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J Mol Biol. 1998 Jun 26;279(5):1061-74.

Reconstitution of the degradation of the mRNA for ribosomal protein S20 with purified enzymes.

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  • 1D.H. Copp Building, University of British Columbia, 2146 Health Sciences Mall, Vancouver, British Columbia, V6T 1Z3, Canada.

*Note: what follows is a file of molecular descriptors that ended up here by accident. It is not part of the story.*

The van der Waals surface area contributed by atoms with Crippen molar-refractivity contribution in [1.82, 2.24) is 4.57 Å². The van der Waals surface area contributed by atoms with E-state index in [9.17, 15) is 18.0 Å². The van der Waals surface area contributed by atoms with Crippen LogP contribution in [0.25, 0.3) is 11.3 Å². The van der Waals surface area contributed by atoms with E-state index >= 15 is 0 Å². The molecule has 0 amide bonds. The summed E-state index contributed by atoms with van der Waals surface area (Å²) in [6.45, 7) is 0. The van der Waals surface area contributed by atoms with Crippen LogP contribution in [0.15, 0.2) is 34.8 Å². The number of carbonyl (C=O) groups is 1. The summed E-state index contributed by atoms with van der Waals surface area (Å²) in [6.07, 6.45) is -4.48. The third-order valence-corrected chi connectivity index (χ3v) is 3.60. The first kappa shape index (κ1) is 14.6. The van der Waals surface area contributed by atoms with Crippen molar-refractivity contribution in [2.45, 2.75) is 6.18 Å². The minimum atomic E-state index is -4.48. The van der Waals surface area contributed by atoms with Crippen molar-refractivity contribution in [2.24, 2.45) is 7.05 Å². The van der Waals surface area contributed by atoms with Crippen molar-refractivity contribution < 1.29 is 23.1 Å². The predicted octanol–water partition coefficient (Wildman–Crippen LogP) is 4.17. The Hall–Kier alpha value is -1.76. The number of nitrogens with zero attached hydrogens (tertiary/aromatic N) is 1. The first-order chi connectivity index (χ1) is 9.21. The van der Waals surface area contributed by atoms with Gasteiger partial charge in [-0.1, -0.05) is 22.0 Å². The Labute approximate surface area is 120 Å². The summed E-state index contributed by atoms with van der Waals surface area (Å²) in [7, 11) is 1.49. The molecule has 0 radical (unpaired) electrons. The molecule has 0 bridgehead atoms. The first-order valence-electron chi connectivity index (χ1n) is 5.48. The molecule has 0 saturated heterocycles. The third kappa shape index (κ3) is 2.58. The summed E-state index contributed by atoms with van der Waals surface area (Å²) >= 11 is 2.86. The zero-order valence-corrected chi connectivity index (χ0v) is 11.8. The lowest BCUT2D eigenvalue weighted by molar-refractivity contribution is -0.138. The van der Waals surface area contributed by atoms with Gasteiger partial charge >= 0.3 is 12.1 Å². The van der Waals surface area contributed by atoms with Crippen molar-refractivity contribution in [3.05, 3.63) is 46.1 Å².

Previous work has implicated poly(A) polymerase I (PAP I), encoded by the pcnB gene, in the decay of a number of RNAs from Escherichia coli. We show here that PAP I does not promote the initiation of decay of the rpsT mRNA encoding ribosomal protein S20 in vivo; however, it does facilitate the degradation of highly folded degradative intermediates by polynucleotide phosphorylase. As expected, purified degradosomes, a multi-protein complex containing, among others, RNase E, PNPase, and RhlB, generate an authentic 147-residue RNase E cleavage product from the rpsT mRNA in vitro. However, degradosomes are unable to degrade the 147-residue fragment in the presence of ATP even when it is oligoadenylated. Rather, both continuous cycles of polyadenylation and PNPase activity are necessary and sufficient for the complete decay of the 147-residue fragment in a process which can be antagonized by the action of RNase II. Moreover, both ATP and a non-hydrolyzable analog, ATPgammaS, support the PAP I and PNPase-dependent degradation of the 147-residue intermediate implying that ATPase activity, such as that which may reside in RhlB, a putative RNA helicase, is not necessarily required. Alternatively, the rpsT mRNA can be degraded in vitro by a second 3'-decay pathway which is dependent on PAP I, PNPase and ATP alone. Our results demonstrate that a hierarchy of RNA secondary structures controls access to exonucleolytic attack on 3' termini. Moreover, decay of a model mRNA can be reconstituted in vitro by a small number of purified components in a process which is more dynamic and ATP-dependent than previously imagined.

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